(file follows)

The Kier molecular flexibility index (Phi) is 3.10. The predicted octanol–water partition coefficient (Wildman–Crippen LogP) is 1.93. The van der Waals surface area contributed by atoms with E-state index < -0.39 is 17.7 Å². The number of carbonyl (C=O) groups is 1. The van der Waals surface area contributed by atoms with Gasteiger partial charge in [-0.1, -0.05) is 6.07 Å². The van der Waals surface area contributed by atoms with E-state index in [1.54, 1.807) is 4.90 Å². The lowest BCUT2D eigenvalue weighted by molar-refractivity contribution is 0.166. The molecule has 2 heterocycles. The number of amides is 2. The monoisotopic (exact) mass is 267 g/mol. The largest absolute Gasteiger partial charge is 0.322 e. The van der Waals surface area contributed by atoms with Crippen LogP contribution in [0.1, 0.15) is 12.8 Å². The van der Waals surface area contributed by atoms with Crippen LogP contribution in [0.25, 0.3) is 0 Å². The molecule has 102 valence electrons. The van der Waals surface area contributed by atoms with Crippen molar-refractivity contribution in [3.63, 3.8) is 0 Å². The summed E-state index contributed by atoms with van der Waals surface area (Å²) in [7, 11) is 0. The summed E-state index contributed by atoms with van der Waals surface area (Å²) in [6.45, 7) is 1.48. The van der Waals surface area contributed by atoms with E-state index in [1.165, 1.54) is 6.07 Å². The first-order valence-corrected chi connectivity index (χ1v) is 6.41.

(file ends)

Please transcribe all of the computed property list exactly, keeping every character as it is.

The Kier molecular flexibility index (Phi) is 3.10. The predicted octanol–water partition coefficient (Wildman–Crippen LogP) is 1.93. The van der Waals surface area contributed by atoms with E-state index < -0.39 is 17.7 Å². The number of carbonyl (C=O) groups is 1. The van der Waals surface area contributed by atoms with Gasteiger partial charge in [-0.1, -0.05) is 6.07 Å². The van der Waals surface area contributed by atoms with E-state index in [1.54, 1.807) is 4.90 Å². The lowest BCUT2D eigenvalue weighted by molar-refractivity contribution is 0.166. The molecule has 2 heterocycles. The number of amides is 2. The monoisotopic (exact) mass is 267 g/mol. The largest absolute Gasteiger partial charge is 0.322 e. The van der Waals surface area contributed by atoms with Crippen LogP contribution in [0.1, 0.15) is 12.8 Å². The van der Waals surface area contributed by atoms with Crippen LogP contribution in [0.25, 0.3) is 0 Å². The molecule has 102 valence electrons. The van der Waals surface area contributed by atoms with Crippen molar-refractivity contribution in [3.63, 3.8) is 0 Å². The summed E-state index contributed by atoms with van der Waals surface area (Å²) in [7, 11) is 0. The summed E-state index contributed by atoms with van der Waals surface area (Å²) in [6.45, 7) is 1.48. The van der Waals surface area contributed by atoms with E-state index in [1.165, 1.54) is 6.07 Å². The first-order valence-corrected chi connectivity index (χ1v) is 6.41.